Bloom Days January 2008

Welcome to the second Garden Bloggers Bloom Day post for Faire Garden. Following the advice of the organizer of this event, Carol at May Dreams Gardens, this little red primrose was purchased at the grocery to ensure there was some color for January’s photos.

The sunroom/greenhouse lived up to the expectations however, with several of its inhabitants in bloom. This abutilon hybrid, variety unknown, was in a mixed container planting of perennials from a big box store, marked down at the end of the season. So far the conditions indoors are to its liking.

This close up shows the darker veining well.

This impatiens is a volunteer seedling that must have blown in to the pot from the wall planting a couple of years ago. During warm weather the pot sits on a bench in the covered back doorway. It got cut way back when the pot was brought inside but still has managed to produce a flower.

div>The reason for the orchids is their winter bloom period. This oncidium “Sharry Baby’ is a workhorse plant with several blooms through the year.

The paphiopedilums offer exotic flowers, ease of care and smaller plants. Other orchids have been given the heave ho in favor of the paphs. This is P. ‘Oriental Mystique’.


The vanda alliance grows with no growing medium. There are four different plants encased in a birdola bird feeder, roots dangling. There was no tag on the one blooming now, it is referred to as the large vanda.

Blooming for over a month and starting to lose its color is this brassia ‘Fritz Boedeker’. We usually get two, sometimes three blooms from this guy per year.

We have now moved outdoors where not much is going on except the pansies. Their little faces are so sweet. Note the daffodil foliage peeking up in the background.

Previously the subject of a posting, the heaths are starting to bloom. This one is erica darleyensis ‘Mediterranean White’. It has been nearly impossible to get a decent picture of these flowers. The close ups are always out of focus and washed out. This one isn’t that great either.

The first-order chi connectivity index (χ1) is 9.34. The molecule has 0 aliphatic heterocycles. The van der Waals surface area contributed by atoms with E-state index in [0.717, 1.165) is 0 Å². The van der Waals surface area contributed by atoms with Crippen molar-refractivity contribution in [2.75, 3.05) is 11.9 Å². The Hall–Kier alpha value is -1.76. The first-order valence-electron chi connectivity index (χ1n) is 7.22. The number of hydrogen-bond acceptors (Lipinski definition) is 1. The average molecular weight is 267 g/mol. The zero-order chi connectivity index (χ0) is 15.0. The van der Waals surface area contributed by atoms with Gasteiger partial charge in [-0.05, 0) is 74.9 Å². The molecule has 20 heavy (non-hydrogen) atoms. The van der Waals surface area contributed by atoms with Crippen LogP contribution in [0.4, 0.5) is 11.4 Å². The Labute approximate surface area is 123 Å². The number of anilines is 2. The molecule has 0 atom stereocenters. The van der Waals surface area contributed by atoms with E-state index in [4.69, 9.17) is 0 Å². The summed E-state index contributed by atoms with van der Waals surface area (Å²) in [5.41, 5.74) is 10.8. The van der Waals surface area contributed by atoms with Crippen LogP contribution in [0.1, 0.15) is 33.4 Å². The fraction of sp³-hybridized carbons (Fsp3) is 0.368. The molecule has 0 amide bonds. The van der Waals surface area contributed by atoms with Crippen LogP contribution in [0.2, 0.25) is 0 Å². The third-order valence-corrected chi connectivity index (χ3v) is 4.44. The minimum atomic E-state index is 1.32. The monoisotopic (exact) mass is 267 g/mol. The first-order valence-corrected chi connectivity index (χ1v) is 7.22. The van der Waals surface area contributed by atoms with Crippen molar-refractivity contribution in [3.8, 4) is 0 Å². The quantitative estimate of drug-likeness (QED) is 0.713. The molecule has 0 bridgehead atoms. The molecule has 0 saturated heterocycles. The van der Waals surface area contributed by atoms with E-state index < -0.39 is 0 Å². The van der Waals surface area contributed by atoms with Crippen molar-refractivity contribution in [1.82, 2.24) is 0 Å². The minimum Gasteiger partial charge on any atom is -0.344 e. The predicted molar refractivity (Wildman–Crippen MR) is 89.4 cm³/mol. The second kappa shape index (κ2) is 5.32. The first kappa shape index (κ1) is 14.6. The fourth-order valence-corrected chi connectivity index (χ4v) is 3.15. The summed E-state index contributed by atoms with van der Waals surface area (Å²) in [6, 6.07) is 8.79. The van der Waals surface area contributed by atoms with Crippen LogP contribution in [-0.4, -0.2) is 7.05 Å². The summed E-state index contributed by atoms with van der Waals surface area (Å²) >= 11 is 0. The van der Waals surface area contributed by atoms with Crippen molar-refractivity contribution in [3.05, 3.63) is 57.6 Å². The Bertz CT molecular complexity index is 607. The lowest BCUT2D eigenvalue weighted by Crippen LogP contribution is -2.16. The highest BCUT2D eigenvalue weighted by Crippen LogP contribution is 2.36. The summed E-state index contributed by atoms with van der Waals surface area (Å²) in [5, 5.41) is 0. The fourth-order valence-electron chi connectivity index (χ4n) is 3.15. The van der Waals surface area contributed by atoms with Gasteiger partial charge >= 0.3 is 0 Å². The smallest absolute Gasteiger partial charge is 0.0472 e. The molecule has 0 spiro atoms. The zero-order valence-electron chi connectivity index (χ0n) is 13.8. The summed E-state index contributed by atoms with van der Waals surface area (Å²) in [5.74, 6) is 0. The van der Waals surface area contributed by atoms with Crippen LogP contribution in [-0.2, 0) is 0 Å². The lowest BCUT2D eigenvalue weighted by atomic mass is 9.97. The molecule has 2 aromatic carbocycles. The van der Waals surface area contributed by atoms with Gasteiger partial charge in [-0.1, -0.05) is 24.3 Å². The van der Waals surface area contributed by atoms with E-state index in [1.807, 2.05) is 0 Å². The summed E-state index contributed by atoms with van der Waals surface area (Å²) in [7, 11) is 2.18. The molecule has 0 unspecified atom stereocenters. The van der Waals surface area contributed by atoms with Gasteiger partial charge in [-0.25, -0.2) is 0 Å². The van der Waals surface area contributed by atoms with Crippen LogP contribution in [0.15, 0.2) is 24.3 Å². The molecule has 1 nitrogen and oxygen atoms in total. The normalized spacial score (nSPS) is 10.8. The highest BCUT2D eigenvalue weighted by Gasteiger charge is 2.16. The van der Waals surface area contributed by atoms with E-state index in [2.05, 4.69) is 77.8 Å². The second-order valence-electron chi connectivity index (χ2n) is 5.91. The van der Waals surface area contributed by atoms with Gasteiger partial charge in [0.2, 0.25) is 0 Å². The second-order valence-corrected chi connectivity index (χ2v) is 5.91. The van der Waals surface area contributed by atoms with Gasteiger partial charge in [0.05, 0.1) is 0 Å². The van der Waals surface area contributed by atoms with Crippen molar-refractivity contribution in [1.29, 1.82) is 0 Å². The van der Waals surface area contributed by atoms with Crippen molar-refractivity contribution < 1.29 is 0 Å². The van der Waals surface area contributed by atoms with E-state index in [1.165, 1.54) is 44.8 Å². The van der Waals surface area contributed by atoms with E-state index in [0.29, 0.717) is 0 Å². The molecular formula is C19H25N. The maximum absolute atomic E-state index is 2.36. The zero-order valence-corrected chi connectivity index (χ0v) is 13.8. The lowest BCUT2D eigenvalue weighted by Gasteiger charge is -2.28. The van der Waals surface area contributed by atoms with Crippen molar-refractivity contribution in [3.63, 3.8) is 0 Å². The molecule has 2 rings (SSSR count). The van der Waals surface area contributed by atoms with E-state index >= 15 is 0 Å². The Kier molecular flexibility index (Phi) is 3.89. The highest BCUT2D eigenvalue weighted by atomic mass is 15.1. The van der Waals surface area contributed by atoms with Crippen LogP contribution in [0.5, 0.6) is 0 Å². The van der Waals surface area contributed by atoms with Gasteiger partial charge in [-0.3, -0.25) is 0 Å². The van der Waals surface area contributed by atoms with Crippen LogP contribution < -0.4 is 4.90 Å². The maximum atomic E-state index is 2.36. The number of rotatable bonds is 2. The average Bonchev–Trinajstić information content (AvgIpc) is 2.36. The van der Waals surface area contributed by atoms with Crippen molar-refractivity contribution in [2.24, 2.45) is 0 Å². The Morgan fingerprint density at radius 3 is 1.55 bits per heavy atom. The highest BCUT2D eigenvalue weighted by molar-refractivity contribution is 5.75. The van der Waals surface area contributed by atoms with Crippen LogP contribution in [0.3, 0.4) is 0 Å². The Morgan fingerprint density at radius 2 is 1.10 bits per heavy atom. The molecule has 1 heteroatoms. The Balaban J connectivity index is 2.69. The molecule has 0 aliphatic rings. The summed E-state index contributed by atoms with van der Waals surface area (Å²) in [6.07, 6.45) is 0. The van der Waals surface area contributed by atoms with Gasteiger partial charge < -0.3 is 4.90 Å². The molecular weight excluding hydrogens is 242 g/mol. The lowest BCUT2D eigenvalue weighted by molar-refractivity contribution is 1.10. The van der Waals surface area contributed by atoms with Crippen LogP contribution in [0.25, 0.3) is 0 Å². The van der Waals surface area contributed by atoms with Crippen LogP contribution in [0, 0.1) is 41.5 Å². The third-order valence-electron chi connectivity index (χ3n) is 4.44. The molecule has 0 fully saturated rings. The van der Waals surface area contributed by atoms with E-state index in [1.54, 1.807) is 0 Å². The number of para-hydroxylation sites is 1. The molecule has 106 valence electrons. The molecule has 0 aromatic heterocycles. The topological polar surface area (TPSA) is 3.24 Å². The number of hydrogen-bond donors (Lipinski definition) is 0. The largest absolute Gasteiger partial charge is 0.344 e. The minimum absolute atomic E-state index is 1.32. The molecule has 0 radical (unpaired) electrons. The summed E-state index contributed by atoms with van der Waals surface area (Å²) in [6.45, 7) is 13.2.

More pretty violas in another bed.

I wanted you to be able to see the dark blue outline of the middle yellow petals. Sometimes we hold viola beauty contests, since each flower is slightly different than the next. This would surely be a semi finalist.

The name of this hardy geranium is not known. The brilliant red leaves had not been noticed until this year in the search for color on the fifteenth of each month.

Carolin jessamine, gelsemium sempervirens, has many buds and this one opened on cue for the bloom day.

Wrapping up with these violas in the blue pot. Next month should see many more flowers from which to choose for their portraits to be published for bloom day . But this month’s efforts by the plants to oblige were far from shabby.

Frances

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40 Responses to Bloom Days January 2008

  1. Carol says:

    I agree, this month’s showing in your garden is far from shabby. Quite impressive. I need to get some more orchids!

    Thanks for joining us for bloom day.

    Carol, May Dreams Gardens

  2. Frances says:

    carol…thanks for the comment and for the idea. It really gives us something to plan for and look forward to, (how’s that for ending a sentence in a preposition)!

  3. chickenpoet says:

    The viola’s in the blue pot win first place for me. I am restraining myself from purchasing anymore of those beauts, but it is hard. Evergreen talked to me in my dreams last night. The primose is a deserving seconds. Love much.

  4. Frances says:

    chickenpoet…More violas for sure, but wait for the new arrivals, at least another month. There will be so many things you will want, you will be very glad you waited! The blue pot makes any plant look good. Thanks and love.

  5. gintoino says:

    Frances, thank you for visiting my GBBD post. I have to say your orchids are beautifull! I wish I could grow them (I’m not that good with house plants so I’m always afraid I might kill them). I was looking through the blog and loved your garden. Beautifull!

  6. Frances says:

    gintoino…welcome and thanks for commenting. About the orchids, they bloom for such a long period, you could consider them like a cut flower and just compost them after they finish blooming. That is if they are available and inexpensive enough, as they are here in the states lately.

  7. Carolyn gail says:

    My first visit to your beautiful Tennessee garden -indoors and out. I grew up in Northern Alabama and we frequently visited cousins in Tennessee.

    Your orchids are splendid. The houses are so close in the city that not many windows offer sufficient light for indoor blooms. My indoor garden is quite small but I am enjoying it in these cold dark days of winter.